The purpose of this Policy is to support business areas' participation in social media and employees' participation in social media on a professional and personal basis while adhering to the Department's Code of Conduct. (see 3. Definitions) Corporate and personal risk is inherent in engagement of government employees in networked technologies which are: rapidly emerging and evolving; available at all times and used by almost all in a professional or personal capacity. By defining standards of use and keeping standards under regular review, the Policy seeks to limit, as far as possible, the risk of damage to the Department, its clients and employees. Aligned with the NSW Government Social Media Policy and Guidelines, this Policy is intended to assist employees and the Department in successful engagement through social media and to consistently achieve the following: Openness: using social media to share and promote access to information and be transparent and accountable Collaboration: creating opportunities to listen to and engage with employees, the public and industry in community building, policy discussion and service design Responsiveness: empowering employees to use social media to respond quickly to customer and emerging issues Reliability: supporting a consistent, quality experience Appropriateness: using social media in a manner that is consistent with public sector values, legal requirements, related policies, and codes of conduct. While the Policy encourages consideration of use of social media it does not mandate adoption of social media by all business areas; it rather makes the use of social media an option to fulfil business needs where appropriate and also encourages them to give careful consideration to its benefits and risks. It provides a framework, guidelines and standards within which the Department's business areas can develop channels when appropriate to serving identified, citizen-centric needs.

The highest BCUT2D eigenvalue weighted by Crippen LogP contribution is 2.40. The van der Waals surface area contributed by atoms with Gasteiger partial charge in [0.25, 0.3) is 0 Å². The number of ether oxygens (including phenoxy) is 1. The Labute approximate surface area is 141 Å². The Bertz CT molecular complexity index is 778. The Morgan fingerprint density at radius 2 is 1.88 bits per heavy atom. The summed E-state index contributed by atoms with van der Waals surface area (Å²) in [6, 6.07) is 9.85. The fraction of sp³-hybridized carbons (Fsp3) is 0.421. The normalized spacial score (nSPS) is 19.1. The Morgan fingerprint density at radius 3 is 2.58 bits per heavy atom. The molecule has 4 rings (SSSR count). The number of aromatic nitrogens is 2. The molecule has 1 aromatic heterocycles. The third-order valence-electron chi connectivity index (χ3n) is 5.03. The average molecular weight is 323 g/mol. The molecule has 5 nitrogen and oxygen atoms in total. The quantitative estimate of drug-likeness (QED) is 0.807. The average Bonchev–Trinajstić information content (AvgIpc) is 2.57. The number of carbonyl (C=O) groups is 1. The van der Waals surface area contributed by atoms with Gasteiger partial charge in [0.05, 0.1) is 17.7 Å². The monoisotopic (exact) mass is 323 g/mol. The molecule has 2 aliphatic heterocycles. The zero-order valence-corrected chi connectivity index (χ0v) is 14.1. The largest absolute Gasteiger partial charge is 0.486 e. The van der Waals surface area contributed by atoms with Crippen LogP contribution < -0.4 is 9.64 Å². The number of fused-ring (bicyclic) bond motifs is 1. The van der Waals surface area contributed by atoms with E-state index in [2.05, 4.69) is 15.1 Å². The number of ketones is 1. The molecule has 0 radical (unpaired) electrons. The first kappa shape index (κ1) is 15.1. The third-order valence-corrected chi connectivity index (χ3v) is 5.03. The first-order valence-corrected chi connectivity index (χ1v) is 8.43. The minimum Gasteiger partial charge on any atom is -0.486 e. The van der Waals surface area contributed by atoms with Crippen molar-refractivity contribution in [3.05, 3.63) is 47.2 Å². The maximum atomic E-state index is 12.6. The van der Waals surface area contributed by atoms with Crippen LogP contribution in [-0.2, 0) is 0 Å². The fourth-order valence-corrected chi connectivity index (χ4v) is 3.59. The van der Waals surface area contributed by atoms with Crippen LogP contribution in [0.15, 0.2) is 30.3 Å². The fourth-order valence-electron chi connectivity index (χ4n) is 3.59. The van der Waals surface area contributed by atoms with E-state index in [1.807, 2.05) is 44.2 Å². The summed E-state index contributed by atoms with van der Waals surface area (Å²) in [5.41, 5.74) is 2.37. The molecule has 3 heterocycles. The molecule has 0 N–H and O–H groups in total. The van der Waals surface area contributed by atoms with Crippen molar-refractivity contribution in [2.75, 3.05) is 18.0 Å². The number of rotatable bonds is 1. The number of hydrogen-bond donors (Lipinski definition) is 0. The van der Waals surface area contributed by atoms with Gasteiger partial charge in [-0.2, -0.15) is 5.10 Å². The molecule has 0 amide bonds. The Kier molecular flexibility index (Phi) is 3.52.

Administrator is a Department employee who manages the technical details of establishing the social media channel. The Communications Unit and Information Technology Services (ITS), Information Security appoints administrators. Administrators are able to act as authorised representatives and as moderators with approval from local business areas.
Authorised representative is an employee who has been approved, by their relevant head of division or agency, to interact on social media on behalf of the Department in that division or agency's social media. Social Media Procedure 6.1 details the approval process for staff undertaking this role.
Content includes text, audio, visual (for example, photographs), audio-visual (such as video), real-time audio-visual (such as tele-conferencing) and geo-spatial information. Department means the Department of Police and Justice.
Department's Code of Conduct refers to an employee's relevant existing Code of Conduct and includes the Corrective Services Division Code of Conduct, the Juvenile Justice Division's Code of Conduct, and the Code of Conduct applying to all other Divisions. A code of conduct is a guide to ethical workplace behavior, setting out the minimum standards expected of employees of the Department. It applies to all aspects of employment, including the workplace environment and workplace activities, and provides an ethical framework for decisions, actions and behaviour.